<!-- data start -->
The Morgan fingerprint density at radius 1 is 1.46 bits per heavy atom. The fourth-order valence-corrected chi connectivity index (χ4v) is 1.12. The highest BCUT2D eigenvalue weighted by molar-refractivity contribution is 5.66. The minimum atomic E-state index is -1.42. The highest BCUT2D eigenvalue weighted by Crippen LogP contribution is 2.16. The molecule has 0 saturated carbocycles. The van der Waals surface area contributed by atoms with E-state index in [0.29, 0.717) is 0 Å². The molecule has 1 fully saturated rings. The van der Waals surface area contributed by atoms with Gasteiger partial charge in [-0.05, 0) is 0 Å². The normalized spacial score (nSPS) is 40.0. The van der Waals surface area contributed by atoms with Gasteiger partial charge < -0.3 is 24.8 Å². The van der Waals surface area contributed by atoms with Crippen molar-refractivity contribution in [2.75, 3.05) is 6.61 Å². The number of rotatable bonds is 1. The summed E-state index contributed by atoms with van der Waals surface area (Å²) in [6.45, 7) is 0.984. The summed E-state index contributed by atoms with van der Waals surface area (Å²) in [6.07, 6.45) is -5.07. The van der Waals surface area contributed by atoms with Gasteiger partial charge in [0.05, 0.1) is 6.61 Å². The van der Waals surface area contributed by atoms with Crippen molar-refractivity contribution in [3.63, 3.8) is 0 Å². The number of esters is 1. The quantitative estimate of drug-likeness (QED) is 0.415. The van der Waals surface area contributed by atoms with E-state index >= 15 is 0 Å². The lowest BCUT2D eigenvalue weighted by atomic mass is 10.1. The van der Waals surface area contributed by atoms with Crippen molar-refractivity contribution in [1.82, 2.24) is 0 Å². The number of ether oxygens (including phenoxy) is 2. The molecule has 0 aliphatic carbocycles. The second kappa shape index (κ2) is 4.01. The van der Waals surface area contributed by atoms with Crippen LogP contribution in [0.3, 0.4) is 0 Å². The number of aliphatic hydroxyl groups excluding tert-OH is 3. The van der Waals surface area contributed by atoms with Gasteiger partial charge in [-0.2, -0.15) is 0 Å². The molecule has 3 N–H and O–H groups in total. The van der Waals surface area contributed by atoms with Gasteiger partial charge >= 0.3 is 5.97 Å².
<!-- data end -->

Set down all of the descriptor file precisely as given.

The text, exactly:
The Morgan fingerprint density at radius 1 is 1.46 bits per heavy atom. The fourth-order valence-corrected chi connectivity index (χ4v) is 1.12. The highest BCUT2D eigenvalue weighted by molar-refractivity contribution is 5.66. The minimum atomic E-state index is -1.42. The highest BCUT2D eigenvalue weighted by Crippen LogP contribution is 2.16. The molecule has 0 saturated carbocycles. The van der Waals surface area contributed by atoms with E-state index in [0.29, 0.717) is 0 Å². The molecule has 1 fully saturated rings. The van der Waals surface area contributed by atoms with Gasteiger partial charge in [-0.05, 0) is 0 Å². The normalized spacial score (nSPS) is 40.0. The van der Waals surface area contributed by atoms with Gasteiger partial charge < -0.3 is 24.8 Å². The van der Waals surface area contributed by atoms with Crippen molar-refractivity contribution in [2.75, 3.05) is 6.61 Å². The number of rotatable bonds is 1. The summed E-state index contributed by atoms with van der Waals surface area (Å²) in [6.45, 7) is 0.984. The summed E-state index contributed by atoms with van der Waals surface area (Å²) in [6.07, 6.45) is -5.07. The van der Waals surface area contributed by atoms with Gasteiger partial charge in [0.05, 0.1) is 6.61 Å². The van der Waals surface area contributed by atoms with Crippen molar-refractivity contribution in [3.63, 3.8) is 0 Å². The number of esters is 1. The quantitative estimate of drug-likeness (QED) is 0.415. The van der Waals surface area contributed by atoms with E-state index >= 15 is 0 Å². The lowest BCUT2D eigenvalue weighted by atomic mass is 10.1. The van der Waals surface area contributed by atoms with Crippen molar-refractivity contribution in [1.82, 2.24) is 0 Å². The number of ether oxygens (including phenoxy) is 2. The molecule has 0 aliphatic carbocycles. The second kappa shape index (κ2) is 4.01. The van der Waals surface area contributed by atoms with Crippen LogP contribution in [0.3, 0.4) is 0 Å². The number of aliphatic hydroxyl groups excluding tert-OH is 3. The van der Waals surface area contributed by atoms with Gasteiger partial charge in [-0.2, -0.15) is 0 Å². The molecule has 3 N–H and O–H groups in total. The van der Waals surface area contributed by atoms with Gasteiger partial charge >= 0.3 is 5.97 Å².